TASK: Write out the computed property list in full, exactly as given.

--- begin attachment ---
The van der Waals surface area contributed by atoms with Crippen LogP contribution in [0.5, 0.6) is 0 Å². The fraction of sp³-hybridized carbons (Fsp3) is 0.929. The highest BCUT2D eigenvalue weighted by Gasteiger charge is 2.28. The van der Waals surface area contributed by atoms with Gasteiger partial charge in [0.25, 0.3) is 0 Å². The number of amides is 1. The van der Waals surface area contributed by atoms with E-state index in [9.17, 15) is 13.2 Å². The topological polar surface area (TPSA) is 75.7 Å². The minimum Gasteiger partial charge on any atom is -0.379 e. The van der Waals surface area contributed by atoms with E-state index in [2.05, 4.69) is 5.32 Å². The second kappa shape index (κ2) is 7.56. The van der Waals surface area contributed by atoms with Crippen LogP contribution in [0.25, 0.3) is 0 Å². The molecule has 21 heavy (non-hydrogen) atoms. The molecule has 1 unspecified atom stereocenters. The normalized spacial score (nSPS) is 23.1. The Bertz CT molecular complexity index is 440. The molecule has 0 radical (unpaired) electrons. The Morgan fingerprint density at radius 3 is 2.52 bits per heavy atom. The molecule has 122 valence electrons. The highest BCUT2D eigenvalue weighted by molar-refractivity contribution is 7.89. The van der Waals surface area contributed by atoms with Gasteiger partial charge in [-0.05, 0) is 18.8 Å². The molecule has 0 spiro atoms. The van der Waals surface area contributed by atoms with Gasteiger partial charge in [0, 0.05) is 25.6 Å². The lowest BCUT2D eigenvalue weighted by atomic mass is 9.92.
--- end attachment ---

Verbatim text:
The van der Waals surface area contributed by atoms with Crippen LogP contribution in [0.5, 0.6) is 0 Å². The fraction of sp³-hybridized carbons (Fsp3) is 0.929. The highest BCUT2D eigenvalue weighted by Gasteiger charge is 2.28. The van der Waals surface area contributed by atoms with Gasteiger partial charge in [0.25, 0.3) is 0 Å². The number of amides is 1. The van der Waals surface area contributed by atoms with E-state index in [9.17, 15) is 13.2 Å². The topological polar surface area (TPSA) is 75.7 Å². The minimum Gasteiger partial charge on any atom is -0.379 e. The van der Waals surface area contributed by atoms with E-state index in [2.05, 4.69) is 5.32 Å². The second kappa shape index (κ2) is 7.56. The van der Waals surface area contributed by atoms with Crippen LogP contribution in [0.25, 0.3) is 0 Å². The molecule has 21 heavy (non-hydrogen) atoms. The molecule has 1 unspecified atom stereocenters. The normalized spacial score (nSPS) is 23.1. The Bertz CT molecular complexity index is 440. The molecule has 0 radical (unpaired) electrons. The Morgan fingerprint density at radius 3 is 2.52 bits per heavy atom. The molecule has 122 valence electrons. The highest BCUT2D eigenvalue weighted by molar-refractivity contribution is 7.89. The van der Waals surface area contributed by atoms with Gasteiger partial charge in [-0.05, 0) is 18.8 Å². The molecule has 0 spiro atoms. The van der Waals surface area contributed by atoms with Gasteiger partial charge in [0, 0.05) is 25.6 Å². The lowest BCUT2D eigenvalue weighted by atomic mass is 9.92.